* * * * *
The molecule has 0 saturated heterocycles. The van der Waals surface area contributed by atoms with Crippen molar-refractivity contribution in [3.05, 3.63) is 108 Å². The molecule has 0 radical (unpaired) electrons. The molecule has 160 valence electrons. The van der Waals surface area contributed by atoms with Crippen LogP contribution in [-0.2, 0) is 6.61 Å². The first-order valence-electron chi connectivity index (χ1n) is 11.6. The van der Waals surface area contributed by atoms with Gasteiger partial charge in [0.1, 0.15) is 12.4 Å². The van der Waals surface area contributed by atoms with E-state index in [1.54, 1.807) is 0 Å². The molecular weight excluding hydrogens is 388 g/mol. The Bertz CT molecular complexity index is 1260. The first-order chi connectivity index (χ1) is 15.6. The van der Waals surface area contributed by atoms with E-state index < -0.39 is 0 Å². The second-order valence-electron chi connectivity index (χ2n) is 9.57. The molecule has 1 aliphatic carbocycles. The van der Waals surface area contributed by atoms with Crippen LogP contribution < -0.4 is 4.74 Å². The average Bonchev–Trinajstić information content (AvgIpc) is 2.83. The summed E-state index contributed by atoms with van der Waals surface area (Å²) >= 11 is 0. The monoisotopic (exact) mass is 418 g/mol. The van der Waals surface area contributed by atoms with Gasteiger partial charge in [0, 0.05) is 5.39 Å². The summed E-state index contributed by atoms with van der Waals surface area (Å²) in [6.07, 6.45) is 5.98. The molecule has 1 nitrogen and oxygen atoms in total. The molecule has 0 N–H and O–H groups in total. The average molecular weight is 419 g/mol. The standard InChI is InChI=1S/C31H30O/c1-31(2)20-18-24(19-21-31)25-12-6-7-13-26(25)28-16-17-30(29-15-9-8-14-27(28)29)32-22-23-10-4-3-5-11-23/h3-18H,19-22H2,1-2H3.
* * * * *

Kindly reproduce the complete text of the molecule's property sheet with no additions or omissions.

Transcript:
The molecule has 0 saturated heterocycles. The van der Waals surface area contributed by atoms with Crippen molar-refractivity contribution in [3.05, 3.63) is 108 Å². The molecule has 0 radical (unpaired) electrons. The molecule has 160 valence electrons. The van der Waals surface area contributed by atoms with Crippen LogP contribution in [-0.2, 0) is 6.61 Å². The first-order valence-electron chi connectivity index (χ1n) is 11.6. The van der Waals surface area contributed by atoms with Gasteiger partial charge in [0.1, 0.15) is 12.4 Å². The van der Waals surface area contributed by atoms with E-state index in [1.54, 1.807) is 0 Å². The molecular weight excluding hydrogens is 388 g/mol. The Bertz CT molecular complexity index is 1260. The first-order chi connectivity index (χ1) is 15.6. The van der Waals surface area contributed by atoms with E-state index < -0.39 is 0 Å². The second-order valence-electron chi connectivity index (χ2n) is 9.57. The molecule has 1 aliphatic carbocycles. The van der Waals surface area contributed by atoms with Crippen LogP contribution < -0.4 is 4.74 Å². The average Bonchev–Trinajstić information content (AvgIpc) is 2.83. The summed E-state index contributed by atoms with van der Waals surface area (Å²) >= 11 is 0. The monoisotopic (exact) mass is 418 g/mol. The van der Waals surface area contributed by atoms with Gasteiger partial charge in [0, 0.05) is 5.39 Å². The summed E-state index contributed by atoms with van der Waals surface area (Å²) in [6.07, 6.45) is 5.98. The molecule has 1 nitrogen and oxygen atoms in total. The molecule has 0 N–H and O–H groups in total. The average molecular weight is 419 g/mol. The standard InChI is InChI=1S/C31H30O/c1-31(2)20-18-24(19-21-31)25-12-6-7-13-26(25)28-16-17-30(29-15-9-8-14-27(28)29)32-22-23-10-4-3-5-11-23/h3-18H,19-22H2,1-2H3.